The last award I had to consider was the one for Passion. Based on my last couple years of InfoComm attendance, I really thought Innovation would be the one to give me fits, but it seems Passion has been the hardest thing for me to identify this year.
Maybe my idea of true Passion is the problem. I have seen a lot of enthusiasm on the floor from many companies about new products that they are releasing, but shouldn’t they be excited about their own product or service? I only had one nomination from the floor for Passion. That came from Caster Communications for one of their clients, SurgeX. (One of their other clients, Wyrestorm won the Courage award coincidentally). I can’t fault Charlie’s enthusiasm and wit, (he is actually rather funny!) but I just can’t bring myself to give it a Passion award (sorry Charlie).
Passion in my eyes is exhibited by someone who sees a problem and is in endless pursuit of a solution, regardless of whether it leads back to their line card or not. Passion is what drives true innovation, as people with passion see problems and are in search of a solution even though they don’t actually know what it looks like yet. They are explorers, driven by something more than keeping their company relevant until InfoComm14.
I always get drawn back to a rant/blog by Jordan Cooper, a serial entrepreneur who just sold one of his companies to Groupon, who asks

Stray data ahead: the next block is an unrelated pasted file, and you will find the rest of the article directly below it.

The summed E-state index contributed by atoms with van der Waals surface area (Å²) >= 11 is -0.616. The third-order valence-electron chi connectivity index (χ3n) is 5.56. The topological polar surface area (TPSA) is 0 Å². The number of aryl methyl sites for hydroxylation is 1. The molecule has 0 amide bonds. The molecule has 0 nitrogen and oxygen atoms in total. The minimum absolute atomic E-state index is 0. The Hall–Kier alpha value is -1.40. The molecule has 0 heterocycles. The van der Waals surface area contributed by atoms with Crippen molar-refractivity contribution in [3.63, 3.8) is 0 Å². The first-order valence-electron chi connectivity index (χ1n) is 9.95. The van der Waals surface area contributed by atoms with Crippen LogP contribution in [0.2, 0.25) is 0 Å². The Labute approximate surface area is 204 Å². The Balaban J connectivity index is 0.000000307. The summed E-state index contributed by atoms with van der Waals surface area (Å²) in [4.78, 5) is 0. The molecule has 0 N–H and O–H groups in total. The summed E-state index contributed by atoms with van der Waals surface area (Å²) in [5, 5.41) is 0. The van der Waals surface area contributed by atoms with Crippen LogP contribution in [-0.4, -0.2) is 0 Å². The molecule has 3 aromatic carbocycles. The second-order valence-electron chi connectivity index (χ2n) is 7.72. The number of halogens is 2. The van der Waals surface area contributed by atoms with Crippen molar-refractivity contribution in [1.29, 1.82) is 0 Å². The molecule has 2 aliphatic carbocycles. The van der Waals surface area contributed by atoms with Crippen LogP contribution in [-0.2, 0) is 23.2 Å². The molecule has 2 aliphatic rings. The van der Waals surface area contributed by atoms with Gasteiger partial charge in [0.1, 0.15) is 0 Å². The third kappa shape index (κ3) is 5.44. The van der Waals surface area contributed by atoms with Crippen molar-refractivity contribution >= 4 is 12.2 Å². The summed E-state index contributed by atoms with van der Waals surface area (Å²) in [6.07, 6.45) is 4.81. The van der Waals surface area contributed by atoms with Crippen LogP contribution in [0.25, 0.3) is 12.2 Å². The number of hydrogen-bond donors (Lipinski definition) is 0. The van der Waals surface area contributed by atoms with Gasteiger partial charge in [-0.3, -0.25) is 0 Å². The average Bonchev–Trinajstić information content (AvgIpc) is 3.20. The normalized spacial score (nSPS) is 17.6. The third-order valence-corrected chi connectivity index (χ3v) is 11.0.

“[where is] that glimmer of ambition…that crazy look in a crazy founder’s eye…that says I would not last 4 seconds at Bain Consulting and I might have killed a turtle when I was 7 to see if reincarnation was real…where are you strange thinkers? Where are you weirdo’s? For god’s sake, get weird. Do different…PLEASE…the fate of our ecosystem rests in your hands…in your mind lives the step function we desperately need…inspire us.”
It’s a blend of insomnia, purpose, and eccentricity that I haven’t really seen in our industry lately, but we saw in people like Howard Hughes or Steve Jobs. That kind of passion has a down side too. It may mean you are seen as an ego maniac or are even called a fascist by a pixel and ink stained wretch who threatens to run you through with an umbrella. It seems like a small price to pay however if that passion leads to a revolution in aerospace or in personal electronics that spurs a whole new industry.
For this reason, I cannot give out the Howard Hughes AVator Award for Passion this year. I wanted to, really I did, but I wouldn’t be honest if I gave one out. I would be exhibiting that same self congratulatory attitude that I often criticize and that I think actually holds us back as an industry.
Passion is a funny thing. It can have you landing in Paris to a hero’s welcome like Lindbergh, or to being lost in the Bermuda Triangle like Earhart, but those who have it take the chance. Right now in AV manufacturing no one is taking that “transatlantic”risk. We have instead a group content with being “puddle jumpers”.
Am I being too hard on our industry? Are my standards too high or off base? Did I miss a product, service, or individual truly worthy somehow?
I’d love to hear your comments, ideas, or criticisms in the comments below.